So, is the tank a weapon system limited to just one role?

The possession of a large or sophisticated tank force also contributes to the perception of national military strength and therefore forms a part of that country’s deterrence. To be perceived as being able to put up a credible or even superior performance in combat to one’s enemies goes a long way to actually stopping war from breaking out. This perception can also achieve political aims with a potential opposing nation fearing the consequences of trying to combat superior tank forces. In the last 10 years we have seen Russia exercising this type of foreign policy with growing frequency particularly regarding Georgia and the Ukraine although in Syria it was Russian air power that came to the fore.

The deterrence factor is both hard to judge and hard to quantify in to real world political, strategic and economic gains since there are so many other factors to consider as well. The threat of combat with the Russian Army’s tanks for example failed to achieve Russia’s aims regarding Georgia in 2008 forcing the Kremlin to commit troops in to combat. The deterrence factor also has an unfortunate side-effect in that if two ideologically opposite nations fear war with one another and one has superior tank forces then the weaker nation will strive to redress the balance. This produces an expensive arms race where one side will try and achieve superiority over the other even if that superiority exists on paper and is never put to the test as was the case with NATO and the Warsaw Pact during the Cold War.

So aside from being a counter to an enemy’s tanks are there any other missions the tank can carry out?

The modern tank, despite the public perception, is not the blunt instrument it once was. Modern tank guns can fire an array of different weapons for dealing with enemy forces ranging from the traditional High-Explosive (HE) rounds to shrapnel-based shells for use against infantry and unarmoured vehicles. Soviet tanks (and by association, Russian and eastern European) have utilised the main gun to launch ATGMs such as the 9K112 Kobra (AT-8 Songster) to out-range western tank guns for some time and some of the newer types have a limited anti-helicopter capability.

All these weapons can be used for their intended purpose and for clearing away fortified positions and countering obstacles to an army’s advance which was the very mission the tank was originally conceived for in World War I. This traditional infantry support role has in recent years taken on new importance in the world of so-called asymmetric warfare against terrorist or insurgent groups. During operations in Iraq following the 2003 invasion the US Army and Marine Corps utilised the M1A2 Abrams in just that kind of role as well as using its protection coupled with intricate sensors to carry out reconnaissance.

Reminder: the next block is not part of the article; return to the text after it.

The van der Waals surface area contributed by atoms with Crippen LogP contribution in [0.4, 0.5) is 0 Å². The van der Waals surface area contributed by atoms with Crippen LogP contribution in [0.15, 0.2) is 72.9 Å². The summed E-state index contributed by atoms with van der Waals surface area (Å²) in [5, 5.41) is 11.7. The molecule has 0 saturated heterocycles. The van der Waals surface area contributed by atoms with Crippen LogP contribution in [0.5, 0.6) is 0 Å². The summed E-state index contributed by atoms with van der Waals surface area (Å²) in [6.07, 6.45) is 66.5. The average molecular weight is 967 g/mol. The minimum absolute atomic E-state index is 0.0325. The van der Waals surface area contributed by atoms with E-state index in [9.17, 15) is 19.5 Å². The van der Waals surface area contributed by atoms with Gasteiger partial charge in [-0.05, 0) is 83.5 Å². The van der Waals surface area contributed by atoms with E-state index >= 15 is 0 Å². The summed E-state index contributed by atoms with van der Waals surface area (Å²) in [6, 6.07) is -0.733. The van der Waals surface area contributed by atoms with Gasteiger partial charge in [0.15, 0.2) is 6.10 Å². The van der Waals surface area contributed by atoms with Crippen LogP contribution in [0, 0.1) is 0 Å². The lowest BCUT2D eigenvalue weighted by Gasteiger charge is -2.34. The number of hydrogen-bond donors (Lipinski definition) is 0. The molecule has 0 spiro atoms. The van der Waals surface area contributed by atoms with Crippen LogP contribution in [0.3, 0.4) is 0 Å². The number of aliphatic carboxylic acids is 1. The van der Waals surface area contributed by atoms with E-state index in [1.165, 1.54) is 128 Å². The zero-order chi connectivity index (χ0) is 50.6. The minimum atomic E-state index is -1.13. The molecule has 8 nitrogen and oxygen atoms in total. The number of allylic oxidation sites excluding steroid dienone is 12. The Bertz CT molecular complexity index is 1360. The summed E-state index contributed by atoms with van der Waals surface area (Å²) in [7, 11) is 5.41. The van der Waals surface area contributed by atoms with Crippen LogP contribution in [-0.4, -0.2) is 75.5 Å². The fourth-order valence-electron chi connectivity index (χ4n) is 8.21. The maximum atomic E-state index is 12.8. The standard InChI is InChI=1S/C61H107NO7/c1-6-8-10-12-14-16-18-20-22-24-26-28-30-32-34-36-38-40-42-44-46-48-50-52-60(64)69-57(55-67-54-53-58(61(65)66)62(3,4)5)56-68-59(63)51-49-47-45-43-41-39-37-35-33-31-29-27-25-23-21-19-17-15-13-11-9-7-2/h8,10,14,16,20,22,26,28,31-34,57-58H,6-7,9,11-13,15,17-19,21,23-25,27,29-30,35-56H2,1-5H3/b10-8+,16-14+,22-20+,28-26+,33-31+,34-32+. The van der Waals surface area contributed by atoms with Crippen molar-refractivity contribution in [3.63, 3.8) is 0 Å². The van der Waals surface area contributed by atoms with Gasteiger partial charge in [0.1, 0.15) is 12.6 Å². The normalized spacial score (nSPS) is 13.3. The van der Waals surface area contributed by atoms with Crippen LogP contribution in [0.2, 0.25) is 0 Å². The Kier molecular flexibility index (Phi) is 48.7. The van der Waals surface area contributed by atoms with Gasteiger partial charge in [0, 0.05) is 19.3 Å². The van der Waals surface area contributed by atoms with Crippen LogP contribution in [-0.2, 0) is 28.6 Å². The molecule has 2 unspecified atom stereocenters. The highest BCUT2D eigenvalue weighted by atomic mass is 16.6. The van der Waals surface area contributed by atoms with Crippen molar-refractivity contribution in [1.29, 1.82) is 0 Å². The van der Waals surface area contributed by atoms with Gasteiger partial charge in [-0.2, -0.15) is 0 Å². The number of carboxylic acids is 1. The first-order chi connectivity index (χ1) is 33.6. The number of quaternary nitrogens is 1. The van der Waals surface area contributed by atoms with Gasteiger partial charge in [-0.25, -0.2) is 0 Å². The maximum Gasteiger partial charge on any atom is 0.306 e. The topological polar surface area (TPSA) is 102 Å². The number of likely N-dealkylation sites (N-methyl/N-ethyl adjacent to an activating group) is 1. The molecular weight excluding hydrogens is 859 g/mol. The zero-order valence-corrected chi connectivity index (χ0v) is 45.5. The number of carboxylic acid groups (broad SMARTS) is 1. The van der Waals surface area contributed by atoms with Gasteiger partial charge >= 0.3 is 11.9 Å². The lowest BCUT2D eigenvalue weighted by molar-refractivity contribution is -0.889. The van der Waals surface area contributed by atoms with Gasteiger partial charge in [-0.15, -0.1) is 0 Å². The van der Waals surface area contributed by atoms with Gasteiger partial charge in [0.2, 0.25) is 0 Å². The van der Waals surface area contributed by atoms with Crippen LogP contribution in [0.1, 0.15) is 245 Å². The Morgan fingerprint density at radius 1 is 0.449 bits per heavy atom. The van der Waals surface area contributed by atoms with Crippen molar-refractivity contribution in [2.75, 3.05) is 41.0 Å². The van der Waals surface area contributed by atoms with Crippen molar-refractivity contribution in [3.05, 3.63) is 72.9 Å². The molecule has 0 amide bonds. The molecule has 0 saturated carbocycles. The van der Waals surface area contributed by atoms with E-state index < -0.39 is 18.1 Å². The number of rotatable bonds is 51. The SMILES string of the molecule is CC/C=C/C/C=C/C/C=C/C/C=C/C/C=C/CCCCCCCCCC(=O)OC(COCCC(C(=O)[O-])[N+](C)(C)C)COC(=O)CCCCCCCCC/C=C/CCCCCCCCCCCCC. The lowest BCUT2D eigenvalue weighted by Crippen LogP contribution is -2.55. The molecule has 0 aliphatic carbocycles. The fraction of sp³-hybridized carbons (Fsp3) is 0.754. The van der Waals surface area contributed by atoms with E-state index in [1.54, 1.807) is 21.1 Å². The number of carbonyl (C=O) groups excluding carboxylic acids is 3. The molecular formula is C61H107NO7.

So is the Main Battle Tank the ideal weapon platform that can carry out these missions?

M1 Abrams Iraq crushed car

M1 Abrams (VSBattles)

Certainly not. In the asymmetric warfare scenario, the tank actually has certain disadvantages over IFVs and APCs such as the Warrior and M2 Bradley. Firstly, it is an extremely large vehicle which limits its ability to move through urban areas where much of the asymmetric combat takes place and where hostile forces have plenty of opportunities to find cover or approach unnoticed by a tank crew whose vision is quite limited. This leaves the tank vulnerable to attack using Improvised Explosive Devices (IEDs) and indeed a number of M1 Abrams were damaged or destroyed in this manner in Iraq. A potent reminder of the ingenuity of insurgent groups occurred on November 27th 2004 when an Abrams tank was significantly damaged from the detonation of a three 155 mm artillery shells buried in the road ahead of the MBT killing the driver located in the hull.

In urban combat the Infantry Fighting Vehicle (IFV) and Armoured Personnel Carrier (APC) have significant advantages over the MBT. Modern vehicles are armoured sufficiently enough to survive hits by weapons ranging from small arms fire up to light anti-armour weapons such as the Rocket-Propelled Grenade (RPG) launcher all of which are common tools of insurgent groups. They also tend to be smaller and therefore more agile and perhaps more importantly have space for carrying troops, supplies and evacuating wounded civilians. In terms of protecting the infantry in urban combat then air power in the form of helicopters is more potent than the MBT since the MBT is limited to line-of-sight engagement from the position of the troops whereas the helicopter can more easily relocate itself to get in to a better position for an attack and suppress long range hostile fire such as that from a mortar position.

The tank therefore remains first and foremost a weapon for battling an enemy equipped with tanks themselves but even when faced with enemy tanks there are questions over whether it is the best weapon system to deal with them. The nightmare scenario mentioned earlier where air power on both sides would cancel themselves out leaving tanks to battle it out is very unlikely and when exposed to air power the tank is very vulnerable despite advances in defensive technology such as ERA and IR suppression technology to blind the seekers of IR-guided missiles.